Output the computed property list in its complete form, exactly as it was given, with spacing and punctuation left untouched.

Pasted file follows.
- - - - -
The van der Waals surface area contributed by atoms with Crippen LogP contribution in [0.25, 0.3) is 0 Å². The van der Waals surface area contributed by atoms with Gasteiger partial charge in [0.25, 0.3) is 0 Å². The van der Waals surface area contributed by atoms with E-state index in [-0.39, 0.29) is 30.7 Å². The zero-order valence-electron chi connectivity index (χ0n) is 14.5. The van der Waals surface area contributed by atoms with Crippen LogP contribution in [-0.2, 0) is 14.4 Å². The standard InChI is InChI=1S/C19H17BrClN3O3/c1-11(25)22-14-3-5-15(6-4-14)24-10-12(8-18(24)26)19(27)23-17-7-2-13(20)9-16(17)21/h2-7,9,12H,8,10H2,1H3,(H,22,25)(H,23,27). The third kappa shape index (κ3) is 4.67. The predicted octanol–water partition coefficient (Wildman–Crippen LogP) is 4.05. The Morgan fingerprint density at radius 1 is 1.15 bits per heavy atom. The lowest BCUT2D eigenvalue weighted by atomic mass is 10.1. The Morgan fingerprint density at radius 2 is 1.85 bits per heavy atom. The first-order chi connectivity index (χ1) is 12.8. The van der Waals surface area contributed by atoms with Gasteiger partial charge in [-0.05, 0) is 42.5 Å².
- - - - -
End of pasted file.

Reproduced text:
The van der Waals surface area contributed by atoms with Crippen LogP contribution in [0.25, 0.3) is 0 Å². The van der Waals surface area contributed by atoms with Gasteiger partial charge in [0.25, 0.3) is 0 Å². The van der Waals surface area contributed by atoms with E-state index in [-0.39, 0.29) is 30.7 Å². The zero-order valence-electron chi connectivity index (χ0n) is 14.5. The van der Waals surface area contributed by atoms with Crippen LogP contribution in [-0.2, 0) is 14.4 Å². The standard InChI is InChI=1S/C19H17BrClN3O3/c1-11(25)22-14-3-5-15(6-4-14)24-10-12(8-18(24)26)19(27)23-17-7-2-13(20)9-16(17)21/h2-7,9,12H,8,10H2,1H3,(H,22,25)(H,23,27). The third kappa shape index (κ3) is 4.67. The predicted octanol–water partition coefficient (Wildman–Crippen LogP) is 4.05. The Morgan fingerprint density at radius 1 is 1.15 bits per heavy atom. The lowest BCUT2D eigenvalue weighted by atomic mass is 10.1. The Morgan fingerprint density at radius 2 is 1.85 bits per heavy atom. The first-order chi connectivity index (χ1) is 12.8. The van der Waals surface area contributed by atoms with Gasteiger partial charge in [-0.05, 0) is 42.5 Å².